In my experience over the past 30 years in business, investment decisions can be slowed or stopped due to unpredictability in laws and regulatory framework or if free trade and competition is hampered or access to capital restricted.
America is the primary engine of growth in the world and we are the only beacon of free trade left, and open markets.
The effect of Bill Clinton’s NAFTA and Hillary Clinton’s Colombian Free Trade Agreement has been devastating to Michigan and most of the rest of the country, and accounts for the appeal of Donald Trump.
The pact creating a North American free-trade zone was President Bill Clinton‘s signature accomplishment; but NAFTA is also the bugaboo of union leaders, grassroots activists and Midwesterners who blame free trade for the factory closings they see in their hometowns.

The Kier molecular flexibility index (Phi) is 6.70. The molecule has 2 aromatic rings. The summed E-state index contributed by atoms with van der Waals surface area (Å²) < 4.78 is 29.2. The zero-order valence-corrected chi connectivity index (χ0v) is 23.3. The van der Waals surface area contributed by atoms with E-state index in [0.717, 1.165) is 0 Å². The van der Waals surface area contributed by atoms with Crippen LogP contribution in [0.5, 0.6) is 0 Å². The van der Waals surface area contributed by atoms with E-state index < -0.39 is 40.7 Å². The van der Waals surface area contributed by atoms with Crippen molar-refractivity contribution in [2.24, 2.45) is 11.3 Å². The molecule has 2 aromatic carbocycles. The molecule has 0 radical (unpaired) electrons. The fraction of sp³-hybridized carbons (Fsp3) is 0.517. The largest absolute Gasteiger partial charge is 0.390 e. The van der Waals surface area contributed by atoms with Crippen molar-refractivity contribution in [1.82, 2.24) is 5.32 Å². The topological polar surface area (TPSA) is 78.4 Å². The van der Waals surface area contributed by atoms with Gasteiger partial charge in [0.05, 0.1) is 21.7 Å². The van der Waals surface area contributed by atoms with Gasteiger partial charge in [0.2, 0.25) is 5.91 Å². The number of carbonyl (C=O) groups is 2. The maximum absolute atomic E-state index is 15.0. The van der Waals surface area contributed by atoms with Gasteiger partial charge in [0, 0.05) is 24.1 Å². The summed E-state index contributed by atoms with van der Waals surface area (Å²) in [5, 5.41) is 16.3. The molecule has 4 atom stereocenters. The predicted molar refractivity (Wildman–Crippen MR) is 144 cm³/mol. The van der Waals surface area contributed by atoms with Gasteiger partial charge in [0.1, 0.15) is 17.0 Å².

I think Brexit‘s going to be a wonderful thing for Britain. I think when it irons out, you’re gonna have your own identity and you’re going to have the people that you want in your country and you’re going to be able to make free trade deals without having somebody watching you and what you’re doing.
They [the Kochs] want free trade and cheap labour. They own the second-largest private company in America, which is a huge multinational corporation. So they are on a different wavelength.
Trade has suddenly become massively unpopular. I think that’s massively unjust. I think free trade has been wonderful for America on balance.